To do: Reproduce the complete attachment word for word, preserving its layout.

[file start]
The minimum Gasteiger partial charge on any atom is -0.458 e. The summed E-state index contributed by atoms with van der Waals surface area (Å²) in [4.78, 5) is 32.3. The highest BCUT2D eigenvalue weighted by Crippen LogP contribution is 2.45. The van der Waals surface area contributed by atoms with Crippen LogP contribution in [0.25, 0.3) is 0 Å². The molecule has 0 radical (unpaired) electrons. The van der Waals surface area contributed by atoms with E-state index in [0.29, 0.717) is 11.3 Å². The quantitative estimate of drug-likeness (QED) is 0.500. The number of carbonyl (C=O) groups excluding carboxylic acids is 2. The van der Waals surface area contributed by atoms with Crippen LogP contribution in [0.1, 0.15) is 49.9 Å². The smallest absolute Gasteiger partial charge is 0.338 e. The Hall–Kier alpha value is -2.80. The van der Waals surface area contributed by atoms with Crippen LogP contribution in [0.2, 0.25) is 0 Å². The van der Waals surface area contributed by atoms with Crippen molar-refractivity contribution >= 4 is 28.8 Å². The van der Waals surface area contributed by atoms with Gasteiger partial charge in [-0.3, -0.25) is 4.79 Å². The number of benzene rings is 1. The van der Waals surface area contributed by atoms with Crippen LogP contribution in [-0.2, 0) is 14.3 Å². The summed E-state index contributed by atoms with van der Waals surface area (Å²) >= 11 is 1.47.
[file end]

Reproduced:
The minimum Gasteiger partial charge on any atom is -0.458 e. The summed E-state index contributed by atoms with van der Waals surface area (Å²) in [4.78, 5) is 32.3. The highest BCUT2D eigenvalue weighted by Crippen LogP contribution is 2.45. The van der Waals surface area contributed by atoms with Crippen LogP contribution in [0.25, 0.3) is 0 Å². The molecule has 0 radical (unpaired) electrons. The van der Waals surface area contributed by atoms with E-state index in [0.29, 0.717) is 11.3 Å². The quantitative estimate of drug-likeness (QED) is 0.500. The number of carbonyl (C=O) groups excluding carboxylic acids is 2. The van der Waals surface area contributed by atoms with Crippen LogP contribution in [0.1, 0.15) is 49.9 Å². The smallest absolute Gasteiger partial charge is 0.338 e. The Hall–Kier alpha value is -2.80. The van der Waals surface area contributed by atoms with Crippen LogP contribution in [0.2, 0.25) is 0 Å². The van der Waals surface area contributed by atoms with Crippen molar-refractivity contribution >= 4 is 28.8 Å². The van der Waals surface area contributed by atoms with Gasteiger partial charge in [-0.3, -0.25) is 4.79 Å². The number of benzene rings is 1. The van der Waals surface area contributed by atoms with Crippen LogP contribution in [-0.2, 0) is 14.3 Å². The summed E-state index contributed by atoms with van der Waals surface area (Å²) >= 11 is 1.47.